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Worshipping on Patmos

     I must acknowledge at the outset, this post will not unlock some new interpretative key to John’s visions on Patmos that will once and for all consign the Left Behind series to literary oblivion.  As admirable as that outcome might be, alas, this article will not contribute anything to its demise.
     Often, so-called Evangelical approaches to scripture are like a man who wants to study flowers and so glues a microscope to his face in order see better.  And, without a doubt, he can see better.  Details appear that invite increasing the magnification even more.  Now more detail appears.  So look even closer.  Amazing.
     But increased detail may obscure more than it reveals.
 Look through at magnified detailed close enough long enough and a man may loose interest in looking at the flower.  In the end, he becomes merely an educated technician of minutiae.  Perhaps he could become a noted lecturer in floral reproductive systems. 
     So, step back from verse by verse study for a moment.  Instead, listen to the Book of Revelation.  Listen with other believers.  Let it project its images in your shared imaginations.  Let the words tell their own story without pausing to cipher its cryptic images or oddities in its Greek syntax.  Imagine, instead, standing in some quiet room with other believers in ancient Asia Minor and just listening with fresh ears while the words are read aloud. 
     What you will hear is the great account of the ultimate worship war.  In hearing the dramatic images describe, your mind is lifted into a cascading, even frightening, world of thundering sounds, dazzling scenes, horrendous carnage, and triumphant celebration.  Monsters as frightening as Beowulf’s Grendel or Stoker’s Dracula, explode on the scene, seeking and gaining the worship of many.  Against these comes forth the lamb-lion-word-warrior-judge-redeemer-alpha-omega-king of kings and lord of lords, for whom, willing or no, submission is given amidst resounding choruses joining the eternal sanctus sanctus sanctus before a renewed and restored creation.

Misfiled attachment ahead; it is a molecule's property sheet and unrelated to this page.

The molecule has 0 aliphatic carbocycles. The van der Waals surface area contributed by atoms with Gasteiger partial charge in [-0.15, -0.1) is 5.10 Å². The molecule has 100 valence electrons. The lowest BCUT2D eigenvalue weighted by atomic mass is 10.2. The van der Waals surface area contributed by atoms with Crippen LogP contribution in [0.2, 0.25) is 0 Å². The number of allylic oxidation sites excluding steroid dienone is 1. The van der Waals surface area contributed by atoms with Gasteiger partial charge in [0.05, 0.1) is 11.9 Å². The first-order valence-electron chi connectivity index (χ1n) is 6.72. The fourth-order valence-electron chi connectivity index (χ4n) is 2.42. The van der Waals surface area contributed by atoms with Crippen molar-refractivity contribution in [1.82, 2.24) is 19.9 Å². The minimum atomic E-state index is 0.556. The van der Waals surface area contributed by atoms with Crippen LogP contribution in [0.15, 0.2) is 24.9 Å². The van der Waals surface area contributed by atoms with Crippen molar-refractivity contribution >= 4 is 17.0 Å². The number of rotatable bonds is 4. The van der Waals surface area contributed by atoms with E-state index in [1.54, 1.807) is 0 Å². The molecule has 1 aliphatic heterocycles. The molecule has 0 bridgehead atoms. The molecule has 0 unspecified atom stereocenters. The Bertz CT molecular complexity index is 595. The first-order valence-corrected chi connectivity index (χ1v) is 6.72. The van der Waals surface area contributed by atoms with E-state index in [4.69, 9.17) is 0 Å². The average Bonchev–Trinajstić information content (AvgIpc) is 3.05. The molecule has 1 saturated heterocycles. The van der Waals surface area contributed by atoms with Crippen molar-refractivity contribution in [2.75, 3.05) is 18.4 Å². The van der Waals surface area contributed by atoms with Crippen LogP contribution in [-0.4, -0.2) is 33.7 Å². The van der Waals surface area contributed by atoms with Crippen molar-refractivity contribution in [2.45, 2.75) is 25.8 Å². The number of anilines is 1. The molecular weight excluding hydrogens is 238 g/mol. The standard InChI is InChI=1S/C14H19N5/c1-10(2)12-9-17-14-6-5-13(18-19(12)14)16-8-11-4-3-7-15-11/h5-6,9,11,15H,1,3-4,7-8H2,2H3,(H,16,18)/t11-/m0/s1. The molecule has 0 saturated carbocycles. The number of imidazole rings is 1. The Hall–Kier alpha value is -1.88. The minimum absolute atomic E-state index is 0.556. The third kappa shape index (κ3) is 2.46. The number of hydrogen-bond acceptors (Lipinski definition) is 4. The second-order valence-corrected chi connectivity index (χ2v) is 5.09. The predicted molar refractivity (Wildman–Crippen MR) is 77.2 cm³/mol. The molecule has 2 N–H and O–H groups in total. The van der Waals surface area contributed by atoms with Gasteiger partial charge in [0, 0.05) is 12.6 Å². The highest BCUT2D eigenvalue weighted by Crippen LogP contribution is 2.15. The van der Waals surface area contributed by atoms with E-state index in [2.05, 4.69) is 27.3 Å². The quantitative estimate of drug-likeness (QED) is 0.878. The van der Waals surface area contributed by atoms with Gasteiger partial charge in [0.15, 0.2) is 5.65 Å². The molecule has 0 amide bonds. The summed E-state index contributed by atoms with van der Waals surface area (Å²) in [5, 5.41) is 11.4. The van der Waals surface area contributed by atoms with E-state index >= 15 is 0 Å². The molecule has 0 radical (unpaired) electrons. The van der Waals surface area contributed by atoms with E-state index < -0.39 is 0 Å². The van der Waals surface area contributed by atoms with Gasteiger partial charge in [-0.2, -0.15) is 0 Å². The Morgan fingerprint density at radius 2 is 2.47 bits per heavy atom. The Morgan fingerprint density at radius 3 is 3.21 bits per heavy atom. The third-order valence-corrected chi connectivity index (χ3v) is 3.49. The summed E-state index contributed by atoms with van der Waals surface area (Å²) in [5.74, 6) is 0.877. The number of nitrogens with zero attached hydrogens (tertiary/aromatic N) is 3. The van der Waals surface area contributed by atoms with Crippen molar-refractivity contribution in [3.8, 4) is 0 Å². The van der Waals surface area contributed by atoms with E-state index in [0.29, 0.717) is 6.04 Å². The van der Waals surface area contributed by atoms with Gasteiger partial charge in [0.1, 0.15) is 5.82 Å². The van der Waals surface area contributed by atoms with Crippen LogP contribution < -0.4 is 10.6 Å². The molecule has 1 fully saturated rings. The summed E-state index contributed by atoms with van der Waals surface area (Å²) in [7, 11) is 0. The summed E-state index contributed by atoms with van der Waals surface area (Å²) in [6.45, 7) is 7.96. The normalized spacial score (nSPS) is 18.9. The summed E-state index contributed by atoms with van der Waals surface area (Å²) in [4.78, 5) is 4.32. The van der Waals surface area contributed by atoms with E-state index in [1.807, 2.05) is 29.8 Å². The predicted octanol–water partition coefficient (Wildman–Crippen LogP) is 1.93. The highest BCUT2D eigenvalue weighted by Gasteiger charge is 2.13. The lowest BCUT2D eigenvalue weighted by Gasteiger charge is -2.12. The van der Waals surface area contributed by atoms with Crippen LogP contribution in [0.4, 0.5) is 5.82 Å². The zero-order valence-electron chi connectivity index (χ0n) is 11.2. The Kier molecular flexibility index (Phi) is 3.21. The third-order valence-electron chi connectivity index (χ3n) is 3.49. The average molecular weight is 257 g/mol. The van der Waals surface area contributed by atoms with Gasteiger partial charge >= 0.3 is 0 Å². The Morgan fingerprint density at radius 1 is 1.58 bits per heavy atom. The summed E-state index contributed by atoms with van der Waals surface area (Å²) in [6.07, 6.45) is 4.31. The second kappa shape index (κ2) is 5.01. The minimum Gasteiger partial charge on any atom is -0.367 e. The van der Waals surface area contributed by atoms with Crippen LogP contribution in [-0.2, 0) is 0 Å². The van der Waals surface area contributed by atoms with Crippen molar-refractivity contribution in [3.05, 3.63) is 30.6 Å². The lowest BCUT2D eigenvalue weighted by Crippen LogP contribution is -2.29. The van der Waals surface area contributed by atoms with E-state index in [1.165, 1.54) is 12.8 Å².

This is how it happened for me.  Here’s the story.
     It was a crisp clear October night in Adirondack mountains of upstate New York.   I sat, with Linda, before a small campfire.  A needed vacation from those hectic first five years of ministry.  We had rented a campsite in the mountains.  Getting away in order to get back.  So, we had also decided to listen each evening to a book of the Bible read aloud under the stars.  It was the era when audio Bibles were just becoming widely available (yes, there was such a time).  Without any real forethought, this was the first book we chose. 
     As the words of John came from the speaker, I listened.  But, as the thoughts and images were being described, untangled now by the mental processes of translating printing shapes to words - freed from the unnatural presence of verses and chapters.   I began to listen with what Eugene Peterson once called new ears
     As I did, with the letters to the churches, giving way to the dazzling worship of God in the midst of the living beings, the elders, and his creation, the scene took form in my mind.  Rainbow.  Sea.  Myriads of voices.  A scroll with seven seals.  The despair.  And then, at the deepest moment of despair and anguish, the Lamb enters the scene, and the worship that erupts thunders across space and time.  Against the black sky and stars of that Adirondack night, scenes flowed from one into another.  Wonderful.  Terrible.  Comforting.  Frightening.